Gradually feeling returned, so I pushed up the couloir after the others. Eventually, I took the lead and went full beast mode. All I felt was pure joy. My longest running ski mountaineering ambition was within reach.
But 300 feet from the top, the snow got slabby. I decided to gain more distance on the others. If I triggered a slab, there would be less of a chance they would be taken down with me. I peeled out from the wall, climbing straight up.
I topped out at 17,400 feet. The couloir ended abruptly at a razor-backed spur, plunging back sharply toward the glacier. The sun had just peaked into our line—we had nailed the timing.
I congratulated the boys as they arrived. We were privileged to be here. I gave Elliot a hug in my altitude-drunk state.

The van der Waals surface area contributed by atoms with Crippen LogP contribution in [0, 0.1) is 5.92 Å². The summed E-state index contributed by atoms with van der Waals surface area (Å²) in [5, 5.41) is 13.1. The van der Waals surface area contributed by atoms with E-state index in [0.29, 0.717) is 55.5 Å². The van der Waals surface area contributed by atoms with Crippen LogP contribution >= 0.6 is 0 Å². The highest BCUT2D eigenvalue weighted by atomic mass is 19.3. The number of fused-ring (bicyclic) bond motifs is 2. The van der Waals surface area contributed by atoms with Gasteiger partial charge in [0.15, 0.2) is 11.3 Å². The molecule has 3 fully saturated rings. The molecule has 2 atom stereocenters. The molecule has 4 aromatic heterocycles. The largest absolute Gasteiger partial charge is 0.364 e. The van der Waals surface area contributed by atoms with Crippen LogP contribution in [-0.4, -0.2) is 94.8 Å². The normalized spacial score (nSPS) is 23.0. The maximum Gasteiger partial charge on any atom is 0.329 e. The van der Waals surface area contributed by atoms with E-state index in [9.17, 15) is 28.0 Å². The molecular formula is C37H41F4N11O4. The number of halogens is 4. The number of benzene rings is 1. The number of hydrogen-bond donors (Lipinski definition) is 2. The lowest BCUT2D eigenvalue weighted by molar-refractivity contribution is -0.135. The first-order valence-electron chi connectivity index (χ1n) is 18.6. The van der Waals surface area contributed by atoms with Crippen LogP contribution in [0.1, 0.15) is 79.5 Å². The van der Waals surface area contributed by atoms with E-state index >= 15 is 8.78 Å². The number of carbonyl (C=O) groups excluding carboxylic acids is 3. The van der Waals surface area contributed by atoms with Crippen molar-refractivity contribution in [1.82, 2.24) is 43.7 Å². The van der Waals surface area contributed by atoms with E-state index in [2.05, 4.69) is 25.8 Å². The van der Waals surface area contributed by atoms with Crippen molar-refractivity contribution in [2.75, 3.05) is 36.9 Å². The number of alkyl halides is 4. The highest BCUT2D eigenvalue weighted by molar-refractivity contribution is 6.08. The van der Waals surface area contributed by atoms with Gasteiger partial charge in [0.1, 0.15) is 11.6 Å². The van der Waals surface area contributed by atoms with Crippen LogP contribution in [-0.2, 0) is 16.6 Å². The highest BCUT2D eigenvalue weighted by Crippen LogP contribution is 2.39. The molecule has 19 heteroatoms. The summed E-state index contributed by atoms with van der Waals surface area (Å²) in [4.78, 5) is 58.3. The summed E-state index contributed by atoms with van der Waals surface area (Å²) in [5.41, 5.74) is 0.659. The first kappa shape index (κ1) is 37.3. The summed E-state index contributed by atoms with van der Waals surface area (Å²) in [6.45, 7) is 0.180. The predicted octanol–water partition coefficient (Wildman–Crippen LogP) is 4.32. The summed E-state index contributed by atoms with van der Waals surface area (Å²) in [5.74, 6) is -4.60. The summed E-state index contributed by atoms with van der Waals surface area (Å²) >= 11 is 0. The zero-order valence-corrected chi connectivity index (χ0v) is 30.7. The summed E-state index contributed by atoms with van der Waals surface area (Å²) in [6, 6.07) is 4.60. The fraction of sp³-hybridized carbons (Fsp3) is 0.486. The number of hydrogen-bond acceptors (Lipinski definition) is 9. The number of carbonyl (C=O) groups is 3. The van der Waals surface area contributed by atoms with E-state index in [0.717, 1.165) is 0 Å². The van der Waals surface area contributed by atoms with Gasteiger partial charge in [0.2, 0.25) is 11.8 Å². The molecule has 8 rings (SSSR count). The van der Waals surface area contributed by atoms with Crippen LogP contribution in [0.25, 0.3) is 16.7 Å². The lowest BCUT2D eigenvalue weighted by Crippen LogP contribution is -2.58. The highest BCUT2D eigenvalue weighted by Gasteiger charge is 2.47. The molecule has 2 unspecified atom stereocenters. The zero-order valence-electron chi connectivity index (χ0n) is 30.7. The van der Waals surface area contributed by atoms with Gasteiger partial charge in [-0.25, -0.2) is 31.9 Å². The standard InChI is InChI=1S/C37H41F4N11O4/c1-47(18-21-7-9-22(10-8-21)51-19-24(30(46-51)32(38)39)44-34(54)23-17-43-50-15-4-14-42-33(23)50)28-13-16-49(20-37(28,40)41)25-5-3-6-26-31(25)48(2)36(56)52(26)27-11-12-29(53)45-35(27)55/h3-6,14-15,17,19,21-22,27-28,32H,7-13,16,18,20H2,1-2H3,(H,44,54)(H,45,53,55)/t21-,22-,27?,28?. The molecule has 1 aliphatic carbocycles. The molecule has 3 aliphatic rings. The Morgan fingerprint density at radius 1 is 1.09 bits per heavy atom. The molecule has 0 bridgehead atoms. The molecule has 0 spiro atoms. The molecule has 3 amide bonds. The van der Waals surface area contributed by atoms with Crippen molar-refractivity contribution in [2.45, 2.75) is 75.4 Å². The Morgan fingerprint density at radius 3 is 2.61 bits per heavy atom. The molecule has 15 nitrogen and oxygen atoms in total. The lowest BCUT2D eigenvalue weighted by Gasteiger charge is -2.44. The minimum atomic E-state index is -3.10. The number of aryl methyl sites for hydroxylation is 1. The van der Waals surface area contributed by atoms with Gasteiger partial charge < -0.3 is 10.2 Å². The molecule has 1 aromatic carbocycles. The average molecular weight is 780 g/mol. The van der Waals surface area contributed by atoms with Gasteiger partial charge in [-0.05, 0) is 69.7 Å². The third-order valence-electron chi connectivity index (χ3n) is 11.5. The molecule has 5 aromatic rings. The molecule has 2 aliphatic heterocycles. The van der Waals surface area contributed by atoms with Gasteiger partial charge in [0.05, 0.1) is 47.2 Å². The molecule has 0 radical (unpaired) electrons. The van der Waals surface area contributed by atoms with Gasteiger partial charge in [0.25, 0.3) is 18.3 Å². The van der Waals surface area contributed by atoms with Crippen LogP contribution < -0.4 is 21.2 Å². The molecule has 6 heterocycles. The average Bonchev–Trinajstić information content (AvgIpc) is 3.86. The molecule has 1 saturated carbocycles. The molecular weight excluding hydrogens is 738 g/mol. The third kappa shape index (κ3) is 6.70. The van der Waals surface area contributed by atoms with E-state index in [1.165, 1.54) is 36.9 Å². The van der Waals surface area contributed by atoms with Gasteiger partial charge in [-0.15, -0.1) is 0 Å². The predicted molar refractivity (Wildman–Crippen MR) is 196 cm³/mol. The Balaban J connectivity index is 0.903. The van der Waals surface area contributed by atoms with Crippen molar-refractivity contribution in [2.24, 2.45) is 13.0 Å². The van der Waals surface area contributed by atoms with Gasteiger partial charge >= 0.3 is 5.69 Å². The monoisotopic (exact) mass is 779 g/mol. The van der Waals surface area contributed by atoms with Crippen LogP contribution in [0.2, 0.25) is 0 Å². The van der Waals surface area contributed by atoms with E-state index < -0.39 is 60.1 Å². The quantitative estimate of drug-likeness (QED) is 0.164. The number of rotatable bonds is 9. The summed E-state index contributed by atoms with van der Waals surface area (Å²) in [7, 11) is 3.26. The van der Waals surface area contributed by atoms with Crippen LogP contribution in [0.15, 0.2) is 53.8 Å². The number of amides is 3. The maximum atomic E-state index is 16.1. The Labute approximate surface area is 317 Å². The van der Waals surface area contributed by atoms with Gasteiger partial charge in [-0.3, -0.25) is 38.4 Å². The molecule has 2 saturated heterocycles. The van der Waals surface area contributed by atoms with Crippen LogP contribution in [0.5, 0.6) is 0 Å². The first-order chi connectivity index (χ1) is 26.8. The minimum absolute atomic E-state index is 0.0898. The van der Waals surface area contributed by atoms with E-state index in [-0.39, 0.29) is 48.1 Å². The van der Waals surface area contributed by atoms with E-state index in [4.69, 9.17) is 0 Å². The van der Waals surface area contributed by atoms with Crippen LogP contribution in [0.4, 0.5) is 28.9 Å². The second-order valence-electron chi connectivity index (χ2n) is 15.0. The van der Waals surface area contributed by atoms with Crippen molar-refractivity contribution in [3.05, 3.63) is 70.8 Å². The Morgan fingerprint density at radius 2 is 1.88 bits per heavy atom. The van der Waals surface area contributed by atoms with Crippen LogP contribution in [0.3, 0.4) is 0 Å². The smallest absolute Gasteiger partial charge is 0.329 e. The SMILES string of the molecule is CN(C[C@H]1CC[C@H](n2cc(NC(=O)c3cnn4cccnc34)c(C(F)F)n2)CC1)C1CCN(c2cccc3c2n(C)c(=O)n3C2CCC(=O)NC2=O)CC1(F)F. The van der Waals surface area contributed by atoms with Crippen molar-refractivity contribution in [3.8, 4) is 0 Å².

The temp was near minus 4 degrees Fahrenheit. We finished some remaining coffee, got the group selfie, and started getting ready.
I dropped first, making slow, careful turns through the slabby snow until it became fluffy and deep. I opened it up, enjoying the deep powder and keeping enough speed to escape any potential slide. Cutting back beneath the safety of the wall, I hopped on the radio.
All was well, I was ready to ski the couloir proper. I had spent years dreaming about skiing this line, and here it was in powder conditions.
I traversed out toward the steeper, loaded side of the couloir, hoping it wouldn’t pop. The panel was slightly wind-packed but it didn’t feel hollow. I took the chance and submitted to gravity, opening up to the fall line and making GS turns. Nothing was moving so I let loose, skiing to the limit of my tired legs.
Rounding the recurve, the snow became warmer and denser. I collapsed at the gear stash and sucked air. My brain was in a state of overload. I howled at the top of my lungs.